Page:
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Thanks Stephanie,
Companies have to look at how their performance correlates to TSR before using it. Some companies are market leaders and influence the TSR of others in their industry and others don't correlate as well. TSR seems like a great metric on the surface but may not be the right metric for every company when you dig deeper.

You are certainly correct on your observations. Executive compensation and measuring executive performance in a constructive way is a 'slippery slope' at best.

Perhaps the folks who 'discovered' the 'sticks' that were used to find water underground in the 1700s could be recruited to address executive compensation. Or how about the people who read fortunes by feeling the bumps on your head?

Good parallels here with other pseudosciences. Some farmers still use dowsers. Phrenology had adherents until the last century, too, despite the failure of either approach to meet scientific standards of accuracy. Same applies to many of the arcane rituals performed in board rooms today, I suspect ... even though they may share similar traits. Much is claimed but little is proven. Basic research like this is vital.

First, the SEC has jumped on the TSR bandwagon fairly aggressively. https://www.sec.gov/news/pressrelease/2015-78.html. Companies will need to communicate the link between TSR and executive compensation even if they don't use it as a measurement for executive compensation.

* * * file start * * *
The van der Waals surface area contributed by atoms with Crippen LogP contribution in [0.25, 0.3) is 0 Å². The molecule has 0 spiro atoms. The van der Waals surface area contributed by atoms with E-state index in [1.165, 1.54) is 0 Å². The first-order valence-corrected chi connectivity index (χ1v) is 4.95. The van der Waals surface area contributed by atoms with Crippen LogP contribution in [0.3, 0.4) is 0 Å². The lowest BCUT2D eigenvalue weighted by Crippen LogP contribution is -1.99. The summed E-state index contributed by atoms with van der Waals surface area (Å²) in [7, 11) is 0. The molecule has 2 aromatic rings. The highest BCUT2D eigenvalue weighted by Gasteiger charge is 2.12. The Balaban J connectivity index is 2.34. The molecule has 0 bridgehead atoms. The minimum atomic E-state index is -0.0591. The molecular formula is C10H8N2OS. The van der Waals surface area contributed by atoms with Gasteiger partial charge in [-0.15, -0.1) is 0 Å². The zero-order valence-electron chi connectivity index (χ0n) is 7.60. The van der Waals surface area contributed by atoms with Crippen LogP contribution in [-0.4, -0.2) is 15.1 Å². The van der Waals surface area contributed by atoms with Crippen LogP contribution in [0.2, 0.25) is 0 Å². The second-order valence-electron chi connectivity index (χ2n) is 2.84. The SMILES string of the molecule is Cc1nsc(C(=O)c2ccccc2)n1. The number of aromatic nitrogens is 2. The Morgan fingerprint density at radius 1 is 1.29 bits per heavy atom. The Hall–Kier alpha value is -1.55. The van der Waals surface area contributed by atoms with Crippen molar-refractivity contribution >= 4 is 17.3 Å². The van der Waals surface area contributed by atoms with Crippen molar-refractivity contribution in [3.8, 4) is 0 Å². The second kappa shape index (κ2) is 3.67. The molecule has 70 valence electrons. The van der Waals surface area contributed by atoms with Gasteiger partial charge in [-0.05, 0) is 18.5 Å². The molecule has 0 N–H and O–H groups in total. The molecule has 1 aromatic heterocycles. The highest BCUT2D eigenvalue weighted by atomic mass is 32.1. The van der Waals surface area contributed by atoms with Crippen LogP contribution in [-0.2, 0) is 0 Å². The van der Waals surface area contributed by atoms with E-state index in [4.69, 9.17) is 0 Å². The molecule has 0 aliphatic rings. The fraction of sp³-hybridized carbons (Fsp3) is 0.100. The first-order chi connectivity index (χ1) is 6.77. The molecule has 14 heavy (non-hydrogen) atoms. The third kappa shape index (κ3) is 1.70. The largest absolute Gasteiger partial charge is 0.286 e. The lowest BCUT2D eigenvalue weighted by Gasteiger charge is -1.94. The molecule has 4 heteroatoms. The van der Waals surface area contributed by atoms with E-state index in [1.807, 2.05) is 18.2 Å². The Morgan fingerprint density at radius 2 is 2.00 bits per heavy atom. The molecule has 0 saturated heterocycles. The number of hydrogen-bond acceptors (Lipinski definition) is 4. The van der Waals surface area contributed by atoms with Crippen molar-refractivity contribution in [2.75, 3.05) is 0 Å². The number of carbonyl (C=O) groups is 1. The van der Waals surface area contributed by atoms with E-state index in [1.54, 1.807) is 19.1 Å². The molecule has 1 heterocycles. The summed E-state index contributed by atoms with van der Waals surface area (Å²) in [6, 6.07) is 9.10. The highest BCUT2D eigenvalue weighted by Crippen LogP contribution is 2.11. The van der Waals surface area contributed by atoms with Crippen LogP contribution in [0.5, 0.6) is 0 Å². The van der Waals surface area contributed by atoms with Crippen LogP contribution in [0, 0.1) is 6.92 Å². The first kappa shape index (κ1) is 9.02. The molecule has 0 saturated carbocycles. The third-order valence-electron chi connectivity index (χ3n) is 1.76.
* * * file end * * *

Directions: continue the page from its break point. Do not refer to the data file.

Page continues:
More importantly TSR is a great metric for nearly every publicly traded company, but that does not mean is converts well into a goal for executive compensation. I wrote a bit about that issue here: http://www.compensationcafe.com/2014/06/relative-tsr-is-a-bit-like-cough-medicine.html

The research cited shows that the companies using TSR tended to be larger and less profitable. This does not surprise me. Those types of companies have: 1) the scrutiny from investors, 2) the budget required for this often expensive plan design process, 3) the need to justify leveraged payouts, when earnings may not explicitly support them.

The lack of correlation between the plans and performance has been shown in academic papers and consultancy whitepapers in the UK and elsewhere for at least 10 years. In looking at this prior research one clear issue came to the forefront. These plans, for relatively equal companies, are not designed equally.

Peer groups (size, adjustments etc.) used are fairly imcomparable from company to company.
The percentile targeted for 100% achievement ranges widely.
The amount of leverage for over and underperformance does not track well from company to company.

Those three factors alone would lead to a wide range of potential payouts for very similar companies. Throw in volatile stock prices and the other list of variables and features for this kind of compensation and consistency goes out the window.

I agree with Stephanie that "executive pay for performance is hard to tackle" an that "simple and direct". Big companies are complex. The stock markets are complex. Measuring performance is complex. Equity compensation is complex. While simplicity may be a goal, it should override effectiveness.

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